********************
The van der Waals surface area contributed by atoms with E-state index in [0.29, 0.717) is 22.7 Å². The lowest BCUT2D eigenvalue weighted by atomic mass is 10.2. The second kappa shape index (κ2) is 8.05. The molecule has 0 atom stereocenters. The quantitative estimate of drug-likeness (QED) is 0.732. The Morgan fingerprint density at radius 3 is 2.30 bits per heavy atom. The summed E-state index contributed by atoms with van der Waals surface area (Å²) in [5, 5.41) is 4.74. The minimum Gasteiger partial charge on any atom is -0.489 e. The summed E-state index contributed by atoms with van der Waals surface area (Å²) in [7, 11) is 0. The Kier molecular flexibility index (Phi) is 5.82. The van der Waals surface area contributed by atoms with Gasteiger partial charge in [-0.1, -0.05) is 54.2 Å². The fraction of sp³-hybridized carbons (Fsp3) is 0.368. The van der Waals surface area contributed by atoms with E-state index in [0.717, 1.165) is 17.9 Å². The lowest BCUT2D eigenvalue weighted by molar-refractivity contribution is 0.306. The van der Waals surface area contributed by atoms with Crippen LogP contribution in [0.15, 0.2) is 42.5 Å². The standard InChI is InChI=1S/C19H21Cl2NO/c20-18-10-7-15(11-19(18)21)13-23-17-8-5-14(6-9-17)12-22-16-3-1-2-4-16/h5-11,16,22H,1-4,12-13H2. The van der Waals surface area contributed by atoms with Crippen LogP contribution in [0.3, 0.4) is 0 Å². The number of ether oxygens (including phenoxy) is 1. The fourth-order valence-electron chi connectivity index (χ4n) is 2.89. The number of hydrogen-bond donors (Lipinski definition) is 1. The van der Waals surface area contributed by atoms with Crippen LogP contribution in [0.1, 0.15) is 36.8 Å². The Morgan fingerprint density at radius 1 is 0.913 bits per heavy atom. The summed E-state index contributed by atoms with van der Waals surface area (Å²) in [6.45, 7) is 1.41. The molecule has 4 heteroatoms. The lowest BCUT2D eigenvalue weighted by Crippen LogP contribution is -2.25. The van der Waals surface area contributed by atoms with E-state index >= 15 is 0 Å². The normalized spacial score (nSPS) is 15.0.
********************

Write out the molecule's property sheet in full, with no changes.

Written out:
The van der Waals surface area contributed by atoms with E-state index in [0.29, 0.717) is 22.7 Å². The lowest BCUT2D eigenvalue weighted by atomic mass is 10.2. The second kappa shape index (κ2) is 8.05. The molecule has 0 atom stereocenters. The quantitative estimate of drug-likeness (QED) is 0.732. The Morgan fingerprint density at radius 3 is 2.30 bits per heavy atom. The summed E-state index contributed by atoms with van der Waals surface area (Å²) in [5, 5.41) is 4.74. The minimum Gasteiger partial charge on any atom is -0.489 e. The summed E-state index contributed by atoms with van der Waals surface area (Å²) in [7, 11) is 0. The Kier molecular flexibility index (Phi) is 5.82. The van der Waals surface area contributed by atoms with Gasteiger partial charge in [-0.1, -0.05) is 54.2 Å². The fraction of sp³-hybridized carbons (Fsp3) is 0.368. The van der Waals surface area contributed by atoms with E-state index in [0.717, 1.165) is 17.9 Å². The lowest BCUT2D eigenvalue weighted by molar-refractivity contribution is 0.306. The van der Waals surface area contributed by atoms with Crippen LogP contribution in [0.15, 0.2) is 42.5 Å². The standard InChI is InChI=1S/C19H21Cl2NO/c20-18-10-7-15(11-19(18)21)13-23-17-8-5-14(6-9-17)12-22-16-3-1-2-4-16/h5-11,16,22H,1-4,12-13H2. The van der Waals surface area contributed by atoms with Crippen LogP contribution in [0.3, 0.4) is 0 Å². The number of ether oxygens (including phenoxy) is 1. The fourth-order valence-electron chi connectivity index (χ4n) is 2.89. The number of hydrogen-bond donors (Lipinski definition) is 1. The van der Waals surface area contributed by atoms with Crippen LogP contribution in [0.1, 0.15) is 36.8 Å². The Morgan fingerprint density at radius 1 is 0.913 bits per heavy atom. The summed E-state index contributed by atoms with van der Waals surface area (Å²) in [6.45, 7) is 1.41. The molecule has 4 heteroatoms. The lowest BCUT2D eigenvalue weighted by Crippen LogP contribution is -2.25. The van der Waals surface area contributed by atoms with E-state index >= 15 is 0 Å². The normalized spacial score (nSPS) is 15.0.